“Gove should listen to disabled people: push manufactures and suppliers to produce an environmentally-friendly straw instead of pushing us further into isolation.”

There was anger and frustration at the government’s plans on social media, with disabled TV presenter and producer, and YouTube star, Jessica Kellgren-Fozard, even live-tweeting her completion of the DEFRA consultation document.

Asked whether she agreed with the proposed October 2019 date for a ban, she wrote: “There should be no ban. Some disabled people will be forced to illegally import plastic straws just to keep drinking. Do you really want that????”

She also retweeted a video, first released in August, which explains exactly why disabled people need plastic straws (pictured).

In her video, she says she needs to drink up to 10 litres of liquids a day because of her health condition, all of it through straws, because her wrists are weak and her hands shake.

She says in the video: “We genuinely want to help the planet, but we can’t sacrifice ourselves in the process.

“The majority of us have taken up reusable straws and it is only in a pinch that we need the disposable ones… but it is a need.

“Yes, it would be better if someone invented something that functions as well as a bendable plastic straw and has little environmental impact, but until that happens we can’t just outright ban something people need.”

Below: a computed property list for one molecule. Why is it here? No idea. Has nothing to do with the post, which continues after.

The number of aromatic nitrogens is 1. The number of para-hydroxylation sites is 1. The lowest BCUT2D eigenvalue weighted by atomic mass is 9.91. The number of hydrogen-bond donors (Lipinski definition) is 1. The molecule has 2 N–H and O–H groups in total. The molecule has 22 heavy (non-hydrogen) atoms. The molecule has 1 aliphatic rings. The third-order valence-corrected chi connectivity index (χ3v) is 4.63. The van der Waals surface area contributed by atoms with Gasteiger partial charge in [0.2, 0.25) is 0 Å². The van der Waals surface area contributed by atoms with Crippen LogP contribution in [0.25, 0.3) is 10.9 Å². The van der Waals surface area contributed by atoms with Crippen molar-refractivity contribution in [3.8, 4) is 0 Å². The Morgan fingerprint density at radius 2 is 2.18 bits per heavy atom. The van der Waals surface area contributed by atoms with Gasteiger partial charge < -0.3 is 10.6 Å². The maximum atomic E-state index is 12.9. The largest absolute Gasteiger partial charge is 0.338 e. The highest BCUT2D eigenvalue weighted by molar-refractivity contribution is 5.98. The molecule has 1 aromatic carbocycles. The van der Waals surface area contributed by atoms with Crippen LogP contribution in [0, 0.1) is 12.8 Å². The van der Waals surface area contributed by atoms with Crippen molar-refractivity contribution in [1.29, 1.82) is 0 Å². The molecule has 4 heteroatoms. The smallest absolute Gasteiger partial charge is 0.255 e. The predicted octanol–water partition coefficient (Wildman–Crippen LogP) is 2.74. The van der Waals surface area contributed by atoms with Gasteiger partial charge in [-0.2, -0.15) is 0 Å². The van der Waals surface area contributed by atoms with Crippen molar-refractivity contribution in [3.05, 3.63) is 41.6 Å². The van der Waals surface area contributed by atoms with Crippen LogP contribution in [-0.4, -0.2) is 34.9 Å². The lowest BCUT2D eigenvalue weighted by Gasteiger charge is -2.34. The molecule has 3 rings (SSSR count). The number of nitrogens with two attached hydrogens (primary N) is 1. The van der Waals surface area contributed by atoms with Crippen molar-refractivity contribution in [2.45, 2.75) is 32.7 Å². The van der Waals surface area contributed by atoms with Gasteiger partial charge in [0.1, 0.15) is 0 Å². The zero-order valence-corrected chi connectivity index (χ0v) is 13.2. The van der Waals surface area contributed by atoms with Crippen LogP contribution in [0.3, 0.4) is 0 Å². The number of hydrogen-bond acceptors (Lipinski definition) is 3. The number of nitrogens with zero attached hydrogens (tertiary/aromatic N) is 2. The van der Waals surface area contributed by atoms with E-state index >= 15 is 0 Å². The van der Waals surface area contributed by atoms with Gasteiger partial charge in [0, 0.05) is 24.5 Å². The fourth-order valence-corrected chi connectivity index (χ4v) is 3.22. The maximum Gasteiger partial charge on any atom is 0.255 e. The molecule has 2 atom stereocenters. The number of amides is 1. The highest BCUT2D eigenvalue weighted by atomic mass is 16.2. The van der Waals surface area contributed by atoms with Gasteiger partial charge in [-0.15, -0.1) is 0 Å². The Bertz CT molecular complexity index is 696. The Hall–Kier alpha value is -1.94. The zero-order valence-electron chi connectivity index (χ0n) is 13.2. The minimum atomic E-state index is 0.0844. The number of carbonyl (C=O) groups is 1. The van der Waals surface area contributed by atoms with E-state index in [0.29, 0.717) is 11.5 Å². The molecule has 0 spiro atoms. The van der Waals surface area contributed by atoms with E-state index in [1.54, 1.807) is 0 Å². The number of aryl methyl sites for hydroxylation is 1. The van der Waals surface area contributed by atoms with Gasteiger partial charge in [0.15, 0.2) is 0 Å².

Another disabled campaigner, David Gillon, said on Twitter that the “totally predictable” results of the government’s proposals would be that restaurants and pubs would stop stocking all plastic straws, while disabled people would “face harassment for using them in public” and “have to pay through the nose for buying them in a pharmacy”.

He was also angry that the department’s impact assessment stated that disabled people “will not be affected by the ban”, even though its “risks” section warns that “inadequate provision of exemptions” would “impose welfare costs on those who rely on using plastic straws in their everyday lives”.

Research carried out for DEFRA by Resource Futures Ltd has warned that an outright ban could have “disutility impacts” for disabled people “because they would not be able to consume drinks outdoors without having to bring their own costlier (at point of purchase) reusable straws”.

It also warned of “media/legal” challenges if “certain enabling products” were not exempted from the ban.

A DEFRA spokeswoman had failed to confirm by noon today (Thursday) that the department had not carried out an equality impact assessment of its plans.

But she said in a statement: “We recognise there are instances where using plastic straws is necessary for medical reasons which is why our consultation seeks views on how to ensure those who need straws can still access them.

“For example, pharmacies will still be able to supply plastic straws and restaurants, pubs and bars will be able to stock some straws for use on request.

“The government will work closely with stakeholders to ensure these exemptions are crafted exactly right.”